Please use this identifier to cite or link to this item:
|Title:||Landscape Structure Is a Major Driver of Bee Functional Diversity in Crops|
|Authors:||Coutinho, Jeferson G.E.|
Santos, Rafaela L.S.
Moreira, Eduardo Freitas
Viana, Blandina Felipe
|metadata.dc.publisher.journal:||Frontiers in Ecology and Evolution|
|metadata.dc.relation.ispartof:||Volume 9, Número 624835|
|Abstract:||Land-use change is having a negative effect on pollinator communities, and these changes in community structure may have unexpected impacts on the functional composition of those communities. Such changes in functional composition may impact the capacity of these assemblages to deliver pollination services, affecting the reproduction of native and wild plants. However, elucidating those relationships requires studies in multiple spatial scales because effects and consequences are different considering biological groups and interactions. In that sense, by using a multi-trait approach, we evaluated whether the landscape structure and/or local environmental characteristics could explain the functional richness, divergence, and dispersion of bee communities in agroecosystems. In addition, we investigated to what extent this approach helps to predict effects on pollination services. This study was conducted in an agroecosystem situated in the Chapada Diamantina region, State of Bahia, Brazil. Bees were collected using two complementary techniques in 27 sample units. They were classified according to their response traits (e.g., body size, nesting location) and effect traits (e.g., means of pollen transportation, specialty in obtaining resources). The Akaike information criterion was used to select the best models created through the additive combination of landscape descriptors (landscape diversity, mean patch shape, and local vegetation structure) at the local, proximal, and broad landscape levels. Our results indicate that both landscape heterogeneity and configuration matter in explaining the three properties of bee functional diversity. We indicate that functional diversity is positively correlated with compositional and configurational heterogeneity. These results suggest that landscape and local scale management to promote functional diversity in pollinator communities may be an effective mechanism for supporting increased pollination services. © Copyright © 2021 Coutinho, Hipólito, Santos, Moreira, Boscolo and Viana.|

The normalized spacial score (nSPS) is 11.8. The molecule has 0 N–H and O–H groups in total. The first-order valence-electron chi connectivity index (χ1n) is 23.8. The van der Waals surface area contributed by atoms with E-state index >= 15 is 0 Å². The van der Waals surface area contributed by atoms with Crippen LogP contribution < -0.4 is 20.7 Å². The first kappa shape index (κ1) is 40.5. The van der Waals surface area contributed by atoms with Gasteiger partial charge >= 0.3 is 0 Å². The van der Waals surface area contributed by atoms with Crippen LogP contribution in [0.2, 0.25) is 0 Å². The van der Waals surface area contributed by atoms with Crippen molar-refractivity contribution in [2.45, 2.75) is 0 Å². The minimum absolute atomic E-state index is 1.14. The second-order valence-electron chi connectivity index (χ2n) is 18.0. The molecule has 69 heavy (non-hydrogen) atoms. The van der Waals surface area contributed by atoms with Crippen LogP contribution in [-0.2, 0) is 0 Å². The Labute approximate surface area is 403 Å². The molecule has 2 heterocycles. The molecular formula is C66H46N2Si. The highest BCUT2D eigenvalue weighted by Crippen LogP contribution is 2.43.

|Appears in Collections:||Artigos|
Files in This Item:
There are no files associated with this item.
Items in DSpace are protected by copyright, with all rights reserved, unless otherwise indicated.